SFR(C) - $300K (3.5%) (PITI $1800) (purchased for $280k...HELOC is $100K, mortgage is $200K)
SFR(M) - $98K (4.25%) (PITI + HOA $1200) (purchased for $150K, this is the one my wife really really wants to sell because she sees all that money locked up...her plan?  Let it sit in a bank account.)

All the units are rented out, rent per month(we do not pay any utilities for tenants):
Duplex(A) - $1900 (1bed/1bath) (primary residence portion is 3bed/2bath)
SFR(C) - $2500 (4bed/2bath)
SFR(M) - $1540 (2bed/2bath) (haven't increased rent consistently, long term tenant 5.5 years, probably could rent out for $1900/2000, never had any issues)


Thank you!
« Last Edit: September 06, 2017, 05:27:37 PM by brightblade81 »

PNW

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Re: Last Will / Testament / Trust
« Reply #1 on: August 29, 2017, 11:32:57 PM »
Definitely questions for a lawyer and not for laypeople on a forum. Ask around in your area to see if someone has a recommendation for a good wills & estates / tax practitioner, or do some google searching.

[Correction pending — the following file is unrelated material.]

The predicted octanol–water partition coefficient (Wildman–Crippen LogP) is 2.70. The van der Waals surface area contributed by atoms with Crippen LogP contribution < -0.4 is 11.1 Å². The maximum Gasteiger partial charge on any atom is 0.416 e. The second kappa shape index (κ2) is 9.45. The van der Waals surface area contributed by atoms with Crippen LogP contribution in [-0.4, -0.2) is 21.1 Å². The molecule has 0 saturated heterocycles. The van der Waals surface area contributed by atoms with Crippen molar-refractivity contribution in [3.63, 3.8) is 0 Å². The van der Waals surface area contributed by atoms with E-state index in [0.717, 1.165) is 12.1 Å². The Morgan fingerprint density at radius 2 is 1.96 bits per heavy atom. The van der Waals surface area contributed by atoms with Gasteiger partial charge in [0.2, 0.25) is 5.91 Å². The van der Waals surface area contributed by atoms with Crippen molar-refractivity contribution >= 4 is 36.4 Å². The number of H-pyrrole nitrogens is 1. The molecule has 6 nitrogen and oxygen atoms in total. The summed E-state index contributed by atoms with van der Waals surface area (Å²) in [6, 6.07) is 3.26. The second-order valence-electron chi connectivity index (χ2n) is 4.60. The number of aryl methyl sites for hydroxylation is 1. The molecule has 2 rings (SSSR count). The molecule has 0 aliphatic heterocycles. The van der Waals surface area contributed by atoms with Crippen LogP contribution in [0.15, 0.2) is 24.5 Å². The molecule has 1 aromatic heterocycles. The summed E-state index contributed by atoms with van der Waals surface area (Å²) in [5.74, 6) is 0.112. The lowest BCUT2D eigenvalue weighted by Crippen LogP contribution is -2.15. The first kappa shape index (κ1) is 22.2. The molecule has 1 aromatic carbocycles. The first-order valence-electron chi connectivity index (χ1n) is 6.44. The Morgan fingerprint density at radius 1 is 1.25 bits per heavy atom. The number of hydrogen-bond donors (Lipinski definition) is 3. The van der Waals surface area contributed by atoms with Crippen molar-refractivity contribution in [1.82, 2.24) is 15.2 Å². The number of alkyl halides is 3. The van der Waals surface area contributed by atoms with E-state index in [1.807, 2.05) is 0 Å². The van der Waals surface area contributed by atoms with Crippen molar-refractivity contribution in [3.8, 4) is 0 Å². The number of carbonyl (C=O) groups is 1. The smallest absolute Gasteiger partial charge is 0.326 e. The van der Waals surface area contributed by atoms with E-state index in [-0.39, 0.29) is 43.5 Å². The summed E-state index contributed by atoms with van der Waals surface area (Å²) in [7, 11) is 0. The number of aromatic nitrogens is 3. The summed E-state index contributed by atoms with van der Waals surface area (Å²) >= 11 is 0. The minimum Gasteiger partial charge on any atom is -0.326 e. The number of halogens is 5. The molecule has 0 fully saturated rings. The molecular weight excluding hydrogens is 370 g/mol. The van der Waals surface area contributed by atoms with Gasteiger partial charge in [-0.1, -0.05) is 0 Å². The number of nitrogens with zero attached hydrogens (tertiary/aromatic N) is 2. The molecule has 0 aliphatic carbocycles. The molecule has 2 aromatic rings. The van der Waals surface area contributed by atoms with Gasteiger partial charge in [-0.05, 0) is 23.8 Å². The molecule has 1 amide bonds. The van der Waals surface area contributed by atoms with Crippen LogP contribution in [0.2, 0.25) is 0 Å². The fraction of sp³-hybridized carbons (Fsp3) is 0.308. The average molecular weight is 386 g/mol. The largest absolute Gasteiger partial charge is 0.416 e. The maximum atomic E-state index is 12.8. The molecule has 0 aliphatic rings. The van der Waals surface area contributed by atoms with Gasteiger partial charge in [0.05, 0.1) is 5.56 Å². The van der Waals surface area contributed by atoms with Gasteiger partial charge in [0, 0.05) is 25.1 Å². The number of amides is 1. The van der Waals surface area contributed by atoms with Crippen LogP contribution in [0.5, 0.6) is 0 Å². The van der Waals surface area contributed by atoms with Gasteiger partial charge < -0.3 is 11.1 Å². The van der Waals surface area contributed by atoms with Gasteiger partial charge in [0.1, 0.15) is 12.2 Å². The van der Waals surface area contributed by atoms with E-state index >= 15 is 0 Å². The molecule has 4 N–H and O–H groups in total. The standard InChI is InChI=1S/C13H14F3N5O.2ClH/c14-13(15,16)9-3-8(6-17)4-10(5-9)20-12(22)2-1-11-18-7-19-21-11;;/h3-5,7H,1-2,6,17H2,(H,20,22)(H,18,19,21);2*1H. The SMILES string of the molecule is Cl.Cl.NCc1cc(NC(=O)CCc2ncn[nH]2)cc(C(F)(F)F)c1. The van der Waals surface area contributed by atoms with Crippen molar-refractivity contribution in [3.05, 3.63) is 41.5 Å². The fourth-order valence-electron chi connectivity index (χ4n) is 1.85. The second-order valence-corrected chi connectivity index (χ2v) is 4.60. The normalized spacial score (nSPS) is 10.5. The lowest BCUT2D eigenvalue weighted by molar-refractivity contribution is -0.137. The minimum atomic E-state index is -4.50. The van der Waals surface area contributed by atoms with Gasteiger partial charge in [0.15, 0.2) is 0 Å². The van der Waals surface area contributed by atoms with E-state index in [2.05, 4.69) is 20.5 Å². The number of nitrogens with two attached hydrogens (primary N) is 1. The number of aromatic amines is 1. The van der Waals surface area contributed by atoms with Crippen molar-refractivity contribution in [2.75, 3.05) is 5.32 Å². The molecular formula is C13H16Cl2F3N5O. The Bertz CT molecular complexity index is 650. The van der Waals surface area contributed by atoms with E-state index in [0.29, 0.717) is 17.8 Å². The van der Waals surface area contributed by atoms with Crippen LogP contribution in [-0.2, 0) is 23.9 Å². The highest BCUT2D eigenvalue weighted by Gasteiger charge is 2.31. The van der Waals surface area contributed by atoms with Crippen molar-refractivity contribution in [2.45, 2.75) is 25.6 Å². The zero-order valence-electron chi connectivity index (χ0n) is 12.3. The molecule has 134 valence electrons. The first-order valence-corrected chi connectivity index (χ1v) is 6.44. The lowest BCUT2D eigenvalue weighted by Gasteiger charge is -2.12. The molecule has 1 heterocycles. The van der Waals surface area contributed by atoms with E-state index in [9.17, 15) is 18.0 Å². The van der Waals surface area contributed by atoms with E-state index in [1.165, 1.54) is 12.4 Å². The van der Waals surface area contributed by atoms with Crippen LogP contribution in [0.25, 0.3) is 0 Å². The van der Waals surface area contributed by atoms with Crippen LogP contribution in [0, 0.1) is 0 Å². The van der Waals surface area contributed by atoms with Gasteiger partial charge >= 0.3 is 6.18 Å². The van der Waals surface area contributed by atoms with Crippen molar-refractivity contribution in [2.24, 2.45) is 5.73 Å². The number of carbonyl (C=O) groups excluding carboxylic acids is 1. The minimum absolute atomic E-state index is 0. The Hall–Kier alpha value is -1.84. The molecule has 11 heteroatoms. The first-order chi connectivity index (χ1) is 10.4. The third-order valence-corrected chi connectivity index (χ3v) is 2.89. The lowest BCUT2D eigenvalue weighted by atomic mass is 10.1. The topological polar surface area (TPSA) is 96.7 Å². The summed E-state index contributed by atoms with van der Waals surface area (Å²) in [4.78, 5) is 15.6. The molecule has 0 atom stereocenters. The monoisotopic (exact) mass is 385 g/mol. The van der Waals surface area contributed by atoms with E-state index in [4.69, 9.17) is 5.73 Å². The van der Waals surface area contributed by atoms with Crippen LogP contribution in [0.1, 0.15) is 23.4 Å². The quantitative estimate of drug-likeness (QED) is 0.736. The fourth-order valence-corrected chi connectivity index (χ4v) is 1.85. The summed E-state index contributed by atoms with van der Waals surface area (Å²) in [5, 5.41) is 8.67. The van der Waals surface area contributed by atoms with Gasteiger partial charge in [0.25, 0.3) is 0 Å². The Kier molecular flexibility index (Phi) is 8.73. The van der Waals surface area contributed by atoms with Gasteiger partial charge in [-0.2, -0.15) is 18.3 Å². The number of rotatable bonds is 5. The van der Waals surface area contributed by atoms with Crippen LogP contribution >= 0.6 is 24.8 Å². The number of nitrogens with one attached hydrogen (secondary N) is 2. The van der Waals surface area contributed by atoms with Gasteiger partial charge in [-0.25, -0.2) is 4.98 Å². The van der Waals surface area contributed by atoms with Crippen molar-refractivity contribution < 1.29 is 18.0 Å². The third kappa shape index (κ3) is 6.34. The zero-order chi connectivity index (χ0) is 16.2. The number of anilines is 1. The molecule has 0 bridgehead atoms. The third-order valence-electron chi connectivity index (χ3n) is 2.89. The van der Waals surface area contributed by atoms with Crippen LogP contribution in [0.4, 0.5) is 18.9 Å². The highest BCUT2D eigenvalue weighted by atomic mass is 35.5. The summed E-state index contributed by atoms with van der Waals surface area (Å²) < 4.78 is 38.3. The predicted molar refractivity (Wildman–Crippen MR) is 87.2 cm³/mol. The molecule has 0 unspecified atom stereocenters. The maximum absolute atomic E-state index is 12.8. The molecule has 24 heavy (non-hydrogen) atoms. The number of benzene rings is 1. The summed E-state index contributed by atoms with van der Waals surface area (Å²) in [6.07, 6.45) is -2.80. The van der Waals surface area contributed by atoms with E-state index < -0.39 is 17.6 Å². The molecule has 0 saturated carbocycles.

Finances_With_Purpose

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Re: Last Will / Testament / Trust
« Reply #2 on: August 29, 2017, 11:40:41 PM »
Definitely questions for a lawyer and not for laypeople on a forum. Ask around in your area to see if someone has a recommendation for a good wills & estates / tax practitioner, or do some google searching.

Yes.  I was posting to say exactly that.

Ask your attorney, because you may want to consider a trust.  It could pay out annual benefits to kids/guardians until 18 or so, then pass the bulk on as they get older.  Can give more for edu, so on.  I see you already mentioned that - you're on the right track.  You'd need to figure out who would administrate it (sounds like you have the beginnings of some options).  Definitely consult an attorney about it all. 

You need legal advice, which none of us here can really give. 

See a wills/trusts/estates lawyer in your state. 

Another tip, in general: only use an attorney who's recommended by an attorney you already know and trust.